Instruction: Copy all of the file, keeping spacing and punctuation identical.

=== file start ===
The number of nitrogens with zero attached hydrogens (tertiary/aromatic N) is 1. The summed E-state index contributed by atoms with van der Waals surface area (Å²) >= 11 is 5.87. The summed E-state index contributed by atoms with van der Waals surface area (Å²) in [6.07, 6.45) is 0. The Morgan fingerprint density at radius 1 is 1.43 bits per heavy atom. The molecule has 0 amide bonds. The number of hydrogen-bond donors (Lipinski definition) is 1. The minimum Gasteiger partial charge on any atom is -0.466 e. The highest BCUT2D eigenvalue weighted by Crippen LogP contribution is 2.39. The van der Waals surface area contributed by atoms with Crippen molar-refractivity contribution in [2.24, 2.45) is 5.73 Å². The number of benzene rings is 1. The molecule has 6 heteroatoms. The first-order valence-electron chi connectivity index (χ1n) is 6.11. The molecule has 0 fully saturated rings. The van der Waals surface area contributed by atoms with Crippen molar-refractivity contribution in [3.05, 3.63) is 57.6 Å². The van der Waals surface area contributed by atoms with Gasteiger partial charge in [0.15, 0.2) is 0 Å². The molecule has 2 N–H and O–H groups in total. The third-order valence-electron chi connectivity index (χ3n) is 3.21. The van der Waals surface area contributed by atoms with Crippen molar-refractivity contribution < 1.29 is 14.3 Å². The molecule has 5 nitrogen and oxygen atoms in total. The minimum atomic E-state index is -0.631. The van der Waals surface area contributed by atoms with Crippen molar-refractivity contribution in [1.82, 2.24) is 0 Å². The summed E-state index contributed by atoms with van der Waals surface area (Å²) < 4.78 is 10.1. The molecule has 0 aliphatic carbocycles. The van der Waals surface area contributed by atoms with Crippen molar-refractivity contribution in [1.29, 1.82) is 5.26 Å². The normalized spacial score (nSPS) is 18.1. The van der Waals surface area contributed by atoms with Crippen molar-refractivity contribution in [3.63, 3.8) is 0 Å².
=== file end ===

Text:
The number of nitrogens with zero attached hydrogens (tertiary/aromatic N) is 1. The summed E-state index contributed by atoms with van der Waals surface area (Å²) >= 11 is 5.87. The summed E-state index contributed by atoms with van der Waals surface area (Å²) in [6.07, 6.45) is 0. The Morgan fingerprint density at radius 1 is 1.43 bits per heavy atom. The molecule has 0 amide bonds. The number of hydrogen-bond donors (Lipinski definition) is 1. The minimum Gasteiger partial charge on any atom is -0.466 e. The highest BCUT2D eigenvalue weighted by Crippen LogP contribution is 2.39. The van der Waals surface area contributed by atoms with Crippen molar-refractivity contribution in [2.24, 2.45) is 5.73 Å². The number of benzene rings is 1. The molecule has 6 heteroatoms. The first-order valence-electron chi connectivity index (χ1n) is 6.11. The molecule has 0 fully saturated rings. The van der Waals surface area contributed by atoms with Crippen molar-refractivity contribution in [3.05, 3.63) is 57.6 Å². The van der Waals surface area contributed by atoms with Gasteiger partial charge in [0.15, 0.2) is 0 Å². The molecule has 2 N–H and O–H groups in total. The third-order valence-electron chi connectivity index (χ3n) is 3.21. The van der Waals surface area contributed by atoms with Crippen molar-refractivity contribution < 1.29 is 14.3 Å². The molecule has 5 nitrogen and oxygen atoms in total. The minimum atomic E-state index is -0.631. The van der Waals surface area contributed by atoms with Crippen molar-refractivity contribution in [1.82, 2.24) is 0 Å². The summed E-state index contributed by atoms with van der Waals surface area (Å²) < 4.78 is 10.1. The molecule has 0 aliphatic carbocycles. The van der Waals surface area contributed by atoms with Crippen molar-refractivity contribution in [1.29, 1.82) is 5.26 Å². The normalized spacial score (nSPS) is 18.1. The van der Waals surface area contributed by atoms with Crippen molar-refractivity contribution in [3.63, 3.8) is 0 Å².